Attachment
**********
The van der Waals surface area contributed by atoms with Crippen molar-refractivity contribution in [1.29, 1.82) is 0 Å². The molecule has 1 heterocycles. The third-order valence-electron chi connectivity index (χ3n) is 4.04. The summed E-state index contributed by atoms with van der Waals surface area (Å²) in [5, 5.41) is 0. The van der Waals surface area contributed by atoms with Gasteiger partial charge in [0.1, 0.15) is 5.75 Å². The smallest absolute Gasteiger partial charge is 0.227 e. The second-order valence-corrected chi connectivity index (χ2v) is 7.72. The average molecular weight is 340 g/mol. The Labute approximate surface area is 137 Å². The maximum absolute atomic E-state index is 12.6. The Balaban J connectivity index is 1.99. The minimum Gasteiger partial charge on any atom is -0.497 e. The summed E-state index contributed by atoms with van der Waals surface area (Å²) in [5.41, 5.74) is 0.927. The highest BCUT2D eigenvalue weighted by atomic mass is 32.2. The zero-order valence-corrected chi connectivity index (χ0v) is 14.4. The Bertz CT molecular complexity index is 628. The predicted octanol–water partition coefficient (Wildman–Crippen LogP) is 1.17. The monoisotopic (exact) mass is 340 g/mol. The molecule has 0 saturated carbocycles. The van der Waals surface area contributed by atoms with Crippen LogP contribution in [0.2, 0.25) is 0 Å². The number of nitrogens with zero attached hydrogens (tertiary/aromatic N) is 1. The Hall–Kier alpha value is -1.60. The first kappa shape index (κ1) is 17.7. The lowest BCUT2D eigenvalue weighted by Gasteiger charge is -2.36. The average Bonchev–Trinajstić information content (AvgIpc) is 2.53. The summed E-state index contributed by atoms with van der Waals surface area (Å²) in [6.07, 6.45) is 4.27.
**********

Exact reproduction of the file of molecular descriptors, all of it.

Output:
The van der Waals surface area contributed by atoms with Crippen molar-refractivity contribution in [1.29, 1.82) is 0 Å². The molecule has 1 heterocycles. The third-order valence-electron chi connectivity index (χ3n) is 4.04. The summed E-state index contributed by atoms with van der Waals surface area (Å²) in [5, 5.41) is 0. The van der Waals surface area contributed by atoms with Gasteiger partial charge in [0.1, 0.15) is 5.75 Å². The smallest absolute Gasteiger partial charge is 0.227 e. The second-order valence-corrected chi connectivity index (χ2v) is 7.72. The average molecular weight is 340 g/mol. The Labute approximate surface area is 137 Å². The maximum absolute atomic E-state index is 12.6. The Balaban J connectivity index is 1.99. The minimum Gasteiger partial charge on any atom is -0.497 e. The summed E-state index contributed by atoms with van der Waals surface area (Å²) in [5.41, 5.74) is 0.927. The highest BCUT2D eigenvalue weighted by atomic mass is 32.2. The zero-order valence-corrected chi connectivity index (χ0v) is 14.4. The Bertz CT molecular complexity index is 628. The predicted octanol–water partition coefficient (Wildman–Crippen LogP) is 1.17. The monoisotopic (exact) mass is 340 g/mol. The molecule has 0 saturated carbocycles. The van der Waals surface area contributed by atoms with Crippen LogP contribution in [0.2, 0.25) is 0 Å². The number of nitrogens with zero attached hydrogens (tertiary/aromatic N) is 1. The Hall–Kier alpha value is -1.60. The first kappa shape index (κ1) is 17.7. The lowest BCUT2D eigenvalue weighted by Gasteiger charge is -2.36. The average Bonchev–Trinajstić information content (AvgIpc) is 2.53. The summed E-state index contributed by atoms with van der Waals surface area (Å²) in [6.07, 6.45) is 4.27.